Bodily Injury Under § 2B3.1(b)(3)
At sentencing, the government requested that Sawyer receive an upward departure under § 5K2.3 for extreme psychological injury. However, the district court applied the Guideline provision for bodily injury, § 2B3.1(b)(3). Section 2B3.1 governs the sentencing of robbery generally, and allows an increase of two levels if any victim sustained bodily injury. The bank teller who gave Sawyer the money testified that the experience has affected her by making her “a little bit more observant of what's going on around [her].” She also stated that the day of the robbery “will always stay with [her] the rest of [her] life.” She was not physically injured, did not seek medical or psychological treatment, and spoke once with a counselor the bank provided. Another bank teller present during the robbery testified that she lost two nights of sleep, and that she continues to feel vulnerable. Like her colleague, she was not physically injured and did not seek medical or psychological treatment.
We have no difficulty in concluding that the court erred in applying the bodily injury guideline. Even assuming that any psychological injury resulted from Sawyer's actions, psychological injury by itself cannot support an enhancement under § 2B3.1(b)(3) in the scenario presented to this court. The Guidelines define “bodily injury” as “any significant injury; e.g., an injury that is painful and obvious, or is of a type for which medical attention ordinarily would be sought.” U.S.S.G. § 1B1.1, comment. (n.1(b)). This language, when read in the presence of § 5K2.3 allowing an enhancement for “extreme psychological injury,” is a clear indication to us that at least in this case, psychological injury alone is not enough to warrant the two-level increase applied by the district court. See United States v. Nomeland, 7 F.3d 744, 748 (8th Cir.1993) (indicating that “the offense conduct guideline for armed robbery addresses only bodily injury to victims,” in contrast with § 5K2.3, which covers extreme psychological injury); cf. United States v. Lanzi, 933 F.2d 824, 827 (10th Cir.1991) (affirming a district court's refusal to apply § 2B3.1 on psychological injury alone, but also refusing to decide “whether purely psychological injury can ever be ‘bodily injury’ within the meaning of the guidelines”). But see United States v. Reed, 26 F.3d 523, 530-31 (5th Cir.1994) (affirming application of § 2B3.1(b)(3)(C) for permanent or life-threatening bodily injury where the victim suffered from severe post-traumatic stress syndrome).2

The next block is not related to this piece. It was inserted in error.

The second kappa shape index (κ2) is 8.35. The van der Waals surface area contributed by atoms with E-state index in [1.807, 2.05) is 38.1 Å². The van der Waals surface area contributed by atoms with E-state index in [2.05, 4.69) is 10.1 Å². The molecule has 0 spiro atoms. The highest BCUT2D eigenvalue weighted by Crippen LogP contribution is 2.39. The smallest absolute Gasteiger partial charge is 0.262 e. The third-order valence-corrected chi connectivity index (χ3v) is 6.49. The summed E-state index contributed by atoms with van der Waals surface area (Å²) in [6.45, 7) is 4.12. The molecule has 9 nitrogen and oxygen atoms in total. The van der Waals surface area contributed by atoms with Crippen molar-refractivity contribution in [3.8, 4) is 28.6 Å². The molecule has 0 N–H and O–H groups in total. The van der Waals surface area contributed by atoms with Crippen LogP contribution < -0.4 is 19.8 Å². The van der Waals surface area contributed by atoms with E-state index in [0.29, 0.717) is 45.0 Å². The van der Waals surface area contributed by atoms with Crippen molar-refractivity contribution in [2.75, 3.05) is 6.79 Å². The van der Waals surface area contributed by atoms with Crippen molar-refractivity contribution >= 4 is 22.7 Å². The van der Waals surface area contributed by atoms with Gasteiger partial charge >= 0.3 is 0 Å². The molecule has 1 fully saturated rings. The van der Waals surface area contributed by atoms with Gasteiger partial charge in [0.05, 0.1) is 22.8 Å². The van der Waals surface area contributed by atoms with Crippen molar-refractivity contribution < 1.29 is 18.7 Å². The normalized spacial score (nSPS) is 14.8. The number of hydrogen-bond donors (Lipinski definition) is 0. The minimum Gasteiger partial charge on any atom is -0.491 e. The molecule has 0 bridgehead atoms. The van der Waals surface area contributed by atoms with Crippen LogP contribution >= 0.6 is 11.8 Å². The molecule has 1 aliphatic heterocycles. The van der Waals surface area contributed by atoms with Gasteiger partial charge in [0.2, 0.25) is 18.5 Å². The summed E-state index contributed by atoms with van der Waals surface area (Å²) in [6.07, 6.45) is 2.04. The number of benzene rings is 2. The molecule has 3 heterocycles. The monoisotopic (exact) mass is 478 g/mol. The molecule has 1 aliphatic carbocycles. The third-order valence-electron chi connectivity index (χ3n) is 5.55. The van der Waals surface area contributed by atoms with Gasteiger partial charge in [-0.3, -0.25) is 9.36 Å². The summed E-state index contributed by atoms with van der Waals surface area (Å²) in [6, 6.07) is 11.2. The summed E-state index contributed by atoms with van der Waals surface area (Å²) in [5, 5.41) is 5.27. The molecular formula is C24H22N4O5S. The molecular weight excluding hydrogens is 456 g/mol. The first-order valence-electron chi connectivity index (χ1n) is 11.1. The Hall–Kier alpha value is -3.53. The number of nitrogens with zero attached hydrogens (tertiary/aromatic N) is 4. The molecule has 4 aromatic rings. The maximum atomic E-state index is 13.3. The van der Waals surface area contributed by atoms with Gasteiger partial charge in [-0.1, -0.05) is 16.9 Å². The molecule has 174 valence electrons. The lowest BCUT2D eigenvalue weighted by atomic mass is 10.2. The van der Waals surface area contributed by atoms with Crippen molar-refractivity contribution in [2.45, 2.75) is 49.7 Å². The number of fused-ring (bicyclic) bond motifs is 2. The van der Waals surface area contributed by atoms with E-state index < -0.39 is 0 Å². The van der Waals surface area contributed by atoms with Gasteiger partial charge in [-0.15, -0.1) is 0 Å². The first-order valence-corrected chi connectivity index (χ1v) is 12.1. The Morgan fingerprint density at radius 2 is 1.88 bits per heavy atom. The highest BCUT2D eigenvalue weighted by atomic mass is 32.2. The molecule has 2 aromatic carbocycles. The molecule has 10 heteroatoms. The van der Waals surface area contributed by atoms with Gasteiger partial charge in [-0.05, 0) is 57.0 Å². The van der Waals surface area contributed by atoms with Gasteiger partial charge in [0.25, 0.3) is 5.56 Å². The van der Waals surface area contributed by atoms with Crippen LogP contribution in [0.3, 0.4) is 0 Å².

We conclude that the district court erred in applying § 2B3.1(b)(3) and § 3C1.2 in determining Sawyer's sentence. Sawyer also argues the district court erred in refusing to depart downward for acceptance of responsibility under § 3E1.1. We vacate the sentence and remand for resentencing; we leave resolution of the defendant's request to more fully address the issue of acceptance of responsibility to the discretion of the district court.
VACATED and REMANDED.
1. Hayes addressed the question of whether § 3C1.2 applies when a law enforcement officer is following the offender, but the evidence is ambiguous on whether the defendant knew an officer was in pursuit. We do not address this issue, for the question presented to us is much simpler-whether § 3C1.2 applies when there is no officer around.
2. As in the Lanzi case, we do not decide whether a set of facts could ever arise where psychological or psychiatric injury would render use of § 2B3.1 appropriate. We certainly are not presented with such a situation here.
LAY, Senior Circuit Judge: